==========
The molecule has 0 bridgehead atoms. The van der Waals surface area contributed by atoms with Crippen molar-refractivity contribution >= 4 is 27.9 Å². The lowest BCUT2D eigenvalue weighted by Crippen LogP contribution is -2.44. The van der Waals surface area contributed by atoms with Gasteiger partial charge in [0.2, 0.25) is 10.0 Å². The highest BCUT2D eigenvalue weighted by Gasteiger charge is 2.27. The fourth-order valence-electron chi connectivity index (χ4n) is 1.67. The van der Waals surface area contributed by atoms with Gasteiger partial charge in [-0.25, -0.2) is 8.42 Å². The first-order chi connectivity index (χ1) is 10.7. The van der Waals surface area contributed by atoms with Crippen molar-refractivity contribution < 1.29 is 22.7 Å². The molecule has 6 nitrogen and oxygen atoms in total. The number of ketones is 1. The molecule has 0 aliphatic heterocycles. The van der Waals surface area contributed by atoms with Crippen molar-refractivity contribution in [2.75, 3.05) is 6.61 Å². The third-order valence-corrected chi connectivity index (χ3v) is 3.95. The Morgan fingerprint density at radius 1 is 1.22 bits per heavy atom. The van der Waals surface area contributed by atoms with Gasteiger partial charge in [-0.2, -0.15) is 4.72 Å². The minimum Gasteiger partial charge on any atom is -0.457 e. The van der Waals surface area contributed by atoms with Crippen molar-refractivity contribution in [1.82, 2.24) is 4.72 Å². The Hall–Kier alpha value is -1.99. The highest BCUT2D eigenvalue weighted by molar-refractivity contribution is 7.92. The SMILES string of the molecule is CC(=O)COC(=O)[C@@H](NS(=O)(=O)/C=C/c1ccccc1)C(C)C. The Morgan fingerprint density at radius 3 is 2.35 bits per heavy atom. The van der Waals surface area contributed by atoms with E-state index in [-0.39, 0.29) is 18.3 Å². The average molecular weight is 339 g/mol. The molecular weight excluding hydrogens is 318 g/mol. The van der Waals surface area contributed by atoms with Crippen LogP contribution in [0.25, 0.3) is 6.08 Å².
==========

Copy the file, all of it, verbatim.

The molecule has 0 bridgehead atoms. The van der Waals surface area contributed by atoms with Crippen molar-refractivity contribution >= 4 is 27.9 Å². The lowest BCUT2D eigenvalue weighted by Crippen LogP contribution is -2.44. The van der Waals surface area contributed by atoms with Gasteiger partial charge in [0.2, 0.25) is 10.0 Å². The highest BCUT2D eigenvalue weighted by Gasteiger charge is 2.27. The fourth-order valence-electron chi connectivity index (χ4n) is 1.67. The van der Waals surface area contributed by atoms with Gasteiger partial charge in [-0.25, -0.2) is 8.42 Å². The first-order chi connectivity index (χ1) is 10.7. The van der Waals surface area contributed by atoms with Crippen molar-refractivity contribution < 1.29 is 22.7 Å². The molecule has 6 nitrogen and oxygen atoms in total. The number of ketones is 1. The molecule has 0 aliphatic heterocycles. The van der Waals surface area contributed by atoms with Crippen molar-refractivity contribution in [2.75, 3.05) is 6.61 Å². The third-order valence-corrected chi connectivity index (χ3v) is 3.95. The Morgan fingerprint density at radius 1 is 1.22 bits per heavy atom. The van der Waals surface area contributed by atoms with Gasteiger partial charge in [-0.2, -0.15) is 4.72 Å². The minimum Gasteiger partial charge on any atom is -0.457 e. The van der Waals surface area contributed by atoms with Crippen molar-refractivity contribution in [1.82, 2.24) is 4.72 Å². The Hall–Kier alpha value is -1.99. The highest BCUT2D eigenvalue weighted by molar-refractivity contribution is 7.92. The SMILES string of the molecule is CC(=O)COC(=O)[C@@H](NS(=O)(=O)/C=C/c1ccccc1)C(C)C. The Morgan fingerprint density at radius 3 is 2.35 bits per heavy atom. The van der Waals surface area contributed by atoms with E-state index in [-0.39, 0.29) is 18.3 Å². The average molecular weight is 339 g/mol. The molecular weight excluding hydrogens is 318 g/mol. The van der Waals surface area contributed by atoms with Crippen LogP contribution in [0.25, 0.3) is 6.08 Å².